Defending Jacob by William Landay

Generally speaking I don’t tend to be a great fan of that very American of genres, the legal thriller, but I made an exception for Defending Jacob by former lawyer William Landay, partly because of the great reviews and partly because I have a morbid fascination with murderous children. I’m glad I did – it’s a well-constructed, engrossing read with a strong cast of realistic, cleverly observed characters.

The child in question is the Jacob of the novel’s title, a 14-year-old boy accused of stabbing a classmate to death on his way to school. Jacob is the son of Andy Barber, a senior prosecutor at the district attorney’s office, who is not only convinced that his outwardly normal child could not possibly have committed murder, but also thinks he has an idea who the culprit could be: a local paedophile with a string of – albeit relatively minor – sexual assault convictions for offences against young boys. The rest of the novel deals with the court case itself, and the devastating effect such a situation has on the Barbers’ family life.

If this were all there was to Defending Jacob, it would be an engaging but straightforward courtroom drama, the stuff of reasonably high-quality made-for-tv movies. Fortunately, though, the story and the characters are much more complex than that. Regardless of guilt or innocence, Jacob may not be the average kid his parents believe him to be, and there’s no shortage of skeletons in Andy’s cupboard either, secrets of which even his wife is unaware. Intriguingly, the narrative is inter-cut with a court transcript in which Andy, not Jacob, has been brought before the grand jury. Is Andy as trustworthy a narrator as we might expect a public prosecutor and a charming, upstanding member of a middle-class, smalltown New England community to be?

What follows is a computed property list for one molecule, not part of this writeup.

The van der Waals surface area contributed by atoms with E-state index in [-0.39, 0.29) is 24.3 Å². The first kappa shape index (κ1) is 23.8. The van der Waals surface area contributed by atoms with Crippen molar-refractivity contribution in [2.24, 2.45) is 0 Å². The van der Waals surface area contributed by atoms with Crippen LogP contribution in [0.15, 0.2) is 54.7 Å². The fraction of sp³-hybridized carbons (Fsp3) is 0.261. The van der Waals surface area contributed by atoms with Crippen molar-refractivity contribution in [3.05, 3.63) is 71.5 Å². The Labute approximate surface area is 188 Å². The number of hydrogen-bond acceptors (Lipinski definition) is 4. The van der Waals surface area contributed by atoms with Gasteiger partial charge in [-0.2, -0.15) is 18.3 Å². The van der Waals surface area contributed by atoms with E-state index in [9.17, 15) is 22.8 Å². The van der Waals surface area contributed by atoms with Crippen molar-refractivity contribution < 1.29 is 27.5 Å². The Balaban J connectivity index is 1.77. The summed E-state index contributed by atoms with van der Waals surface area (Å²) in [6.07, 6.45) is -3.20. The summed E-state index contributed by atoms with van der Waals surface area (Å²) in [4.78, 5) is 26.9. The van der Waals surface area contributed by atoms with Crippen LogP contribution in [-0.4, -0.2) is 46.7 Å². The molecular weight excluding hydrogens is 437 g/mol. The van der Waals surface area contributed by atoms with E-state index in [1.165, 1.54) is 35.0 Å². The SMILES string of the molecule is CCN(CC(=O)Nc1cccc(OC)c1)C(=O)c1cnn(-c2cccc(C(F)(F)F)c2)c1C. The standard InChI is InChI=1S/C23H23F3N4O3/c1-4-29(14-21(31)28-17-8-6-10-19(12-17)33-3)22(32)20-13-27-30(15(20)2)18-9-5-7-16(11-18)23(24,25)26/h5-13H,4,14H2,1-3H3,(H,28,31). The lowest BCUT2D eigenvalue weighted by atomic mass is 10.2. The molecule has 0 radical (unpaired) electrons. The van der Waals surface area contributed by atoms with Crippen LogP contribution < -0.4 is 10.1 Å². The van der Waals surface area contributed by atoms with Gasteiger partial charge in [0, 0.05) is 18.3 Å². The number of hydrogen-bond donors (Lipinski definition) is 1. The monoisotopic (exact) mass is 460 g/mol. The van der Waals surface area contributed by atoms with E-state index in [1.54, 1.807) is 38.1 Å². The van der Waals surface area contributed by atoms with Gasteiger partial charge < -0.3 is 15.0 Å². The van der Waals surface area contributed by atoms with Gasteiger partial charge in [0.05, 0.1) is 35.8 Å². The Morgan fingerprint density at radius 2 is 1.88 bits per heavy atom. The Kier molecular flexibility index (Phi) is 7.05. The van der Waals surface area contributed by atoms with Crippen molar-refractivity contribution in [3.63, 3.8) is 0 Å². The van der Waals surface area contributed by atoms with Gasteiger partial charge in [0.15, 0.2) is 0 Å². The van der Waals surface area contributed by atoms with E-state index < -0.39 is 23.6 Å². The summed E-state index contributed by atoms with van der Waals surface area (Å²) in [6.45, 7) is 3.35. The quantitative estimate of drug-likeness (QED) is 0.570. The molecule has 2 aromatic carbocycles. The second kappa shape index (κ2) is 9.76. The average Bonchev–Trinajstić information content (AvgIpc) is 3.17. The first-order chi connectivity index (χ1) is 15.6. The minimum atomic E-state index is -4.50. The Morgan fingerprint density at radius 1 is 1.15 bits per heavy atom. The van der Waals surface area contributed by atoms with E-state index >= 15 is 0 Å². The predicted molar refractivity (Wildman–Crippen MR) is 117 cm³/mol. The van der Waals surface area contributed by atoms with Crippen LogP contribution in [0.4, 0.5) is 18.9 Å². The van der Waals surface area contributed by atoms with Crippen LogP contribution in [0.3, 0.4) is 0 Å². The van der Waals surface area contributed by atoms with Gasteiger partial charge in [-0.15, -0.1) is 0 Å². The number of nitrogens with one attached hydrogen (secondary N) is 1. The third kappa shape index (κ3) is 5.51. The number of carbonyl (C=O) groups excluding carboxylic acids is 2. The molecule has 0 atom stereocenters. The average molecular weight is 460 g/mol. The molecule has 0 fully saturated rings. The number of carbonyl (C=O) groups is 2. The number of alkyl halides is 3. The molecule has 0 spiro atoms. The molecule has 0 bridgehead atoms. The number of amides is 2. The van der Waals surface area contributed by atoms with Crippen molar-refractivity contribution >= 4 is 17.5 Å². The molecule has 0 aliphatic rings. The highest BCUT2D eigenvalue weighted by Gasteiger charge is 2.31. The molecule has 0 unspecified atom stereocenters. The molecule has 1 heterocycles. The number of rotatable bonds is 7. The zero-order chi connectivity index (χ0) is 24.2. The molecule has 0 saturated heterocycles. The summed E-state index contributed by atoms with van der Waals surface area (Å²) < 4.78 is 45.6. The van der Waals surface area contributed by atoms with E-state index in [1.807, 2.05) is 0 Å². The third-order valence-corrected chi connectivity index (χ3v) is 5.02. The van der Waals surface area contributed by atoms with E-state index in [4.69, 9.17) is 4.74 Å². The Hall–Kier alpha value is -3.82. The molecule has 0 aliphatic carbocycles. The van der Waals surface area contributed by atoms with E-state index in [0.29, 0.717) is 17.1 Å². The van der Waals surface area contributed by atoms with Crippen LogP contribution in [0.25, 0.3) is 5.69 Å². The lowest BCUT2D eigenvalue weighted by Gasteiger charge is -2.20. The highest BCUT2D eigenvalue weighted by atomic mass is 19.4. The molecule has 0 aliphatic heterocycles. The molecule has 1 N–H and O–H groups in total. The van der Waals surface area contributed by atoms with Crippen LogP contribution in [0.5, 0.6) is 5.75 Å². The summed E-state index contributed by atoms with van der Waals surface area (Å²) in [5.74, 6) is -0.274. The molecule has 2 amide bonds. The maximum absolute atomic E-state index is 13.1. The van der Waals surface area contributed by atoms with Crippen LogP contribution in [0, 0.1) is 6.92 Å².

Defending Jacob asks all sorts of questions of its characters, and its readers. As the evidence builds against Jacob, will even his parents start to question his testimony, and how could those nagging doubts affect their family relationships? How far might a parent go to protect their child from a prison sentence?  There are also interesting legal questions about the possibility of a ‘murder gene’ – essentially, we’re asked to wonder if there is really such a thing as a ‘bad seed’. This is a book that will force you to confront some of your own prejudices and question what your own motives might be if your own family found itself in a similarly nightmarish situation.

As you might expect from a writer with a legal background, William Landay’s prose is strong on precision and detail. This might infuriate those who are looking for faster, pacier plot progress, but I enjoyed the meticulousness with which Landay builds his story, and was certainly never bored. Every character sketch (of which there are many) is pin-sharp, and Andy’s digressions are astute and revealing. Despite the narrator’s inherent unreliability – he is, after all, a skilled court room lawyer, and his story is full of carefully delayed revelations and selective omissions – it’s hard not to feel sympathy and a degree of affinity with him.

If I have a complaint, it’s that the main twist in the tale feels a little hastily executed, largely because its pace seems out of step with the rest of the book, and makes the novel’s conclusion slightly abrupt. I also found some of the court room scenes slightly hard to follow at times, although that’s almost certainly down to my lack of knowledge of the US legal system.

Beside that, however, it’s hard to find much fault with Defending Jacob. My attention was held from the first page to the last – and beyond.